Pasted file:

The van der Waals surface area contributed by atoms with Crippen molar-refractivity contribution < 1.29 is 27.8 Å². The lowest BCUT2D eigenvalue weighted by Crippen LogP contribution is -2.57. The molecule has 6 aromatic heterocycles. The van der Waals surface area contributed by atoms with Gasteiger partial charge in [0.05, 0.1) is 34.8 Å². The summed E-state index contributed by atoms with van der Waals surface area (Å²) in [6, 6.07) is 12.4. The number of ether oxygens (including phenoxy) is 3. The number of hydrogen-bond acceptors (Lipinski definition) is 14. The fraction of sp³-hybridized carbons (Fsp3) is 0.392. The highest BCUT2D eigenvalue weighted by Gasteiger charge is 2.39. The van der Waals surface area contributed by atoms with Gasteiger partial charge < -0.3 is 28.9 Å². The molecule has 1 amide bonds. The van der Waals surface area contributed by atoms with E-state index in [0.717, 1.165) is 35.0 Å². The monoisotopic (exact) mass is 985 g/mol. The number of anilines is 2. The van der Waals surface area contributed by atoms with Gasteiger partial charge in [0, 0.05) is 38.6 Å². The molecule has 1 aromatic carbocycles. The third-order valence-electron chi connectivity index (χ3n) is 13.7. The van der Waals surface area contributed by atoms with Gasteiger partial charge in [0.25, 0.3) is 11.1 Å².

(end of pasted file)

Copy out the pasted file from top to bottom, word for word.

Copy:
The van der Waals surface area contributed by atoms with Crippen molar-refractivity contribution < 1.29 is 27.8 Å². The lowest BCUT2D eigenvalue weighted by Crippen LogP contribution is -2.57. The molecule has 6 aromatic heterocycles. The van der Waals surface area contributed by atoms with Gasteiger partial charge in [0.05, 0.1) is 34.8 Å². The summed E-state index contributed by atoms with van der Waals surface area (Å²) in [6, 6.07) is 12.4. The number of ether oxygens (including phenoxy) is 3. The number of hydrogen-bond acceptors (Lipinski definition) is 14. The fraction of sp³-hybridized carbons (Fsp3) is 0.392. The highest BCUT2D eigenvalue weighted by Gasteiger charge is 2.39. The van der Waals surface area contributed by atoms with Gasteiger partial charge < -0.3 is 28.9 Å². The molecule has 1 amide bonds. The van der Waals surface area contributed by atoms with E-state index in [0.717, 1.165) is 35.0 Å². The monoisotopic (exact) mass is 985 g/mol. The number of anilines is 2. The van der Waals surface area contributed by atoms with Gasteiger partial charge in [0, 0.05) is 38.6 Å². The molecule has 1 aromatic carbocycles. The third-order valence-electron chi connectivity index (χ3n) is 13.7. The van der Waals surface area contributed by atoms with Gasteiger partial charge in [0.25, 0.3) is 11.1 Å².